But clearly, he is doing everything he can here to distance himself from Giuliani, going so far as -- there's one other part here where he had said that he fundamentally disagreed with Rudy that Zelensky was surrounded by enemies of the United States.
KING: All right, we'll continue to track the testimony and get reactions one piece as we go through this. We're going to be going through these weeks, if not months. The Ukraine call is one piece, this testimony is one piece, the challenges we'll try to put it all together. We will attempt to do our best at that one.
When we come back, I promise you just moments ago, 136,000 jobs last month. That's good, the U.S. economy continues to grow. But there are some buts.
[12:39:34] KING: Fresh economic numbers today showing a resilient but slowing American labor market. The September jobs report includes an eye-popper. The jobless rate is down to 3.5 percent. That's the lowest since 1969 when Richard Nixon was president. But not everything in this report is so positive.
CNN's Christine Romans is here to break down the numbers.
CHRISTINE ROMANS, CNN CHIEF BUSINESS CORRESPONDENT: John, two messages from this jobs report. 136,000 net new jobs, a little lighter than economists had hoped for. It really shows you that job growth is still there but it's not quite as robust as it has been recently in the past months and even the past few years.
[12:40:07] The unemployment rate though at 3.5 percent. This is the lowest since December 1969, so a new 50-year low in the unemployment rate. Let's look at the sectors here. Business and information services, health care, very strong job growth there as usual. Manufacturing, though, another 2,000 jobs lost there.
You can see this is really the bite of tariffs and higher costs because of the president's trade war putting a crimp on hiring and manufacturing. A real slowdown in pace in manufacturing hiring compared with the last few years. So the pace this year, about 160,000 on average. You can see that that is the lightest job creation since the great recession. So the economy is still generating jobs but not to the pace we have seen in recent years.
KING: Christine Romans, appreciate that. The president weighing in almost immediately after the report came out tweeting, "Breaking news, unemployment rate 3.5 percent drops to a 50-year low." The president then adds a little sarcastic commentary regarding his current headache. "Wow, American, let's impeach the president even though he did nothing wrong."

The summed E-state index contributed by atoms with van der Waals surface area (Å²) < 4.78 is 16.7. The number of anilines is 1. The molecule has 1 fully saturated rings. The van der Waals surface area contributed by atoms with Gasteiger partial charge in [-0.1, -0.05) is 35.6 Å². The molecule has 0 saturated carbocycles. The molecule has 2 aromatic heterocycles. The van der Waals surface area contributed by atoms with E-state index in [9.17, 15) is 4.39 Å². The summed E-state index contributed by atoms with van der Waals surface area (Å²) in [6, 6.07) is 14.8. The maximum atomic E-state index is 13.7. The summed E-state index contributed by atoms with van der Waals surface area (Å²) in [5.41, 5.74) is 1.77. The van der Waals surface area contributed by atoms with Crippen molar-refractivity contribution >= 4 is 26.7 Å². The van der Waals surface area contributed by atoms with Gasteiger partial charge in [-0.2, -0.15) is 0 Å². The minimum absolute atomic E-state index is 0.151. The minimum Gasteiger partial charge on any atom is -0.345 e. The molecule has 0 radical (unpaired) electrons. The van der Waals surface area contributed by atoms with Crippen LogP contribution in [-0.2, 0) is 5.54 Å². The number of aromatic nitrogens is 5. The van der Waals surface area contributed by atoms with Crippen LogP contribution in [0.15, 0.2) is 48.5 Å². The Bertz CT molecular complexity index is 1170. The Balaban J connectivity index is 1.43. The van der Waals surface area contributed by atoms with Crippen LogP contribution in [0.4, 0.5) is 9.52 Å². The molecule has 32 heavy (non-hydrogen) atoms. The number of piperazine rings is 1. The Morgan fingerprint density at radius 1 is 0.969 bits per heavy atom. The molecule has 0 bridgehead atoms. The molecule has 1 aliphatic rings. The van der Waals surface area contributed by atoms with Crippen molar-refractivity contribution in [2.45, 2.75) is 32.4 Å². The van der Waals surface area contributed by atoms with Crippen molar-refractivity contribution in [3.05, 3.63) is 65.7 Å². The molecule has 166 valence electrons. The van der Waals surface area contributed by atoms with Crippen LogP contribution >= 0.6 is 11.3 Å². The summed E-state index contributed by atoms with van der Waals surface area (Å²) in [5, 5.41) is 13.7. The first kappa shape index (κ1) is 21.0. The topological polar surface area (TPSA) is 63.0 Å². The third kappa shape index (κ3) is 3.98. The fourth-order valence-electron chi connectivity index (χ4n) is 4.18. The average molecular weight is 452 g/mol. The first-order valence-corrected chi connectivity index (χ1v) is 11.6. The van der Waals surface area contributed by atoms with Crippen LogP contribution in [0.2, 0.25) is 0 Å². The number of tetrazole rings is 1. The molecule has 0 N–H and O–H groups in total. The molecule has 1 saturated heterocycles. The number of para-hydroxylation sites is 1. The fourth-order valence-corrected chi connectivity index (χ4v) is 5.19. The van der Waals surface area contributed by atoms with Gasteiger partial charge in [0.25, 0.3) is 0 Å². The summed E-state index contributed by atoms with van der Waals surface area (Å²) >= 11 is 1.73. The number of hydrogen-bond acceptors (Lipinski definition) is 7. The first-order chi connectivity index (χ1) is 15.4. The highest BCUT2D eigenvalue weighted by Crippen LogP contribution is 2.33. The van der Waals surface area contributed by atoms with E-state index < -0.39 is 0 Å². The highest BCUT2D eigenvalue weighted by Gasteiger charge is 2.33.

Ana Swanson of the New York Times joins our conversation. To the point Christine Romans was making, the slowdown in manufacturing, that's 108 consecutive months of job growth, that's good news. The low in unemployment rate, that's good news. If you're an American looking for a job, you can probably find one. That's good news. What are the warning signs?
ANA SWANSON, TRADE AND INTERNATIONAL ECONOMICS REPORTER, THE NEW YORK TIMES: That's right. So this is kind of a mixed report that the unemployment rate is obviously a great figure for the president, but in other areas, a little bit troubling. Wage growth was a little bit sluggish, and then also you have this evidence in this and in other data that the trade war is weighing on manufacturing and, in fact, also starting to bleed over into services.
KING: Let me jump in on that point, I just want to show the Institute of Supply Management manufacturing index that came out the other day which caused a lot of tremors in the market. You just see the steady drop in the manufacturing numbers. Peter Navarro, one of the president's trade advisers who sat down with our Jim Sciutto earlier today, and he said it has nothing to do with trade, it's all about the Fed. It has mostly to do with trade, doesn't it?
SWANSON: I think so. I mean, you have Peter Navarro on one side, on the other side you have the Federal Reserve, you have the International Monetary Fund, you have major Wall Street banks, S&P, and others saying that the trade is having an effect on the economy. And meanwhile, you have the administration doubling down on this approach. We had new tariffs announced in Europe this week and there are further tariff increases that are set to go into effect on China this month and also in December.
So, not just what has already happened but also potentially more weight on manufacturing and other sectors of the economy ahead.
KING: And we're having this conversation, you know, early October heading into the election year where if you're an incumbent president, this is it? It has continued to be strong, in some ways they would argue it gets stronger. Although we're seeing the juice of the Trump tax cuts are now out of the economy which is why you see it's slowing a little bit. But the president this morning saying we're the envy of the world.
(BEGIN VIDEO CLIP)